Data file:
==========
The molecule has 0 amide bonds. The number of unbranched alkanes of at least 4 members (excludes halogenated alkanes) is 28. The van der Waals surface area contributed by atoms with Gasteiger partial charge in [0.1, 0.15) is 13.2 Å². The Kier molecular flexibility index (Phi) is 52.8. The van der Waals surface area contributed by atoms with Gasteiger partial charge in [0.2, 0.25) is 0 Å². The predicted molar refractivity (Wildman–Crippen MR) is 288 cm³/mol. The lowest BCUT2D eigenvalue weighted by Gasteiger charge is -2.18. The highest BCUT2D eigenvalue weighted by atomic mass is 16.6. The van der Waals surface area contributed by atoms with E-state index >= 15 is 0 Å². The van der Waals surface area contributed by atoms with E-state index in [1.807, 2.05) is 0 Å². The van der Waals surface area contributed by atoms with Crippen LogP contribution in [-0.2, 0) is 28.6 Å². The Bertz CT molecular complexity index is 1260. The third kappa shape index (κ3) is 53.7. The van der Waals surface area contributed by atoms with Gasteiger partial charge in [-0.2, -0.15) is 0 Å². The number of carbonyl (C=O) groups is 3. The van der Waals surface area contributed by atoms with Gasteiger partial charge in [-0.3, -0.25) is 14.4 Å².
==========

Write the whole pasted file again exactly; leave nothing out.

The molecule has 0 amide bonds. The number of unbranched alkanes of at least 4 members (excludes halogenated alkanes) is 28. The van der Waals surface area contributed by atoms with Gasteiger partial charge in [0.1, 0.15) is 13.2 Å². The Kier molecular flexibility index (Phi) is 52.8. The van der Waals surface area contributed by atoms with Gasteiger partial charge in [0.2, 0.25) is 0 Å². The predicted molar refractivity (Wildman–Crippen MR) is 288 cm³/mol. The lowest BCUT2D eigenvalue weighted by Gasteiger charge is -2.18. The highest BCUT2D eigenvalue weighted by atomic mass is 16.6. The van der Waals surface area contributed by atoms with E-state index >= 15 is 0 Å². The van der Waals surface area contributed by atoms with E-state index in [1.807, 2.05) is 0 Å². The van der Waals surface area contributed by atoms with Crippen LogP contribution in [-0.2, 0) is 28.6 Å². The Bertz CT molecular complexity index is 1260. The third kappa shape index (κ3) is 53.7. The van der Waals surface area contributed by atoms with Gasteiger partial charge in [-0.2, -0.15) is 0 Å². The number of carbonyl (C=O) groups is 3. The van der Waals surface area contributed by atoms with Gasteiger partial charge in [-0.3, -0.25) is 14.4 Å².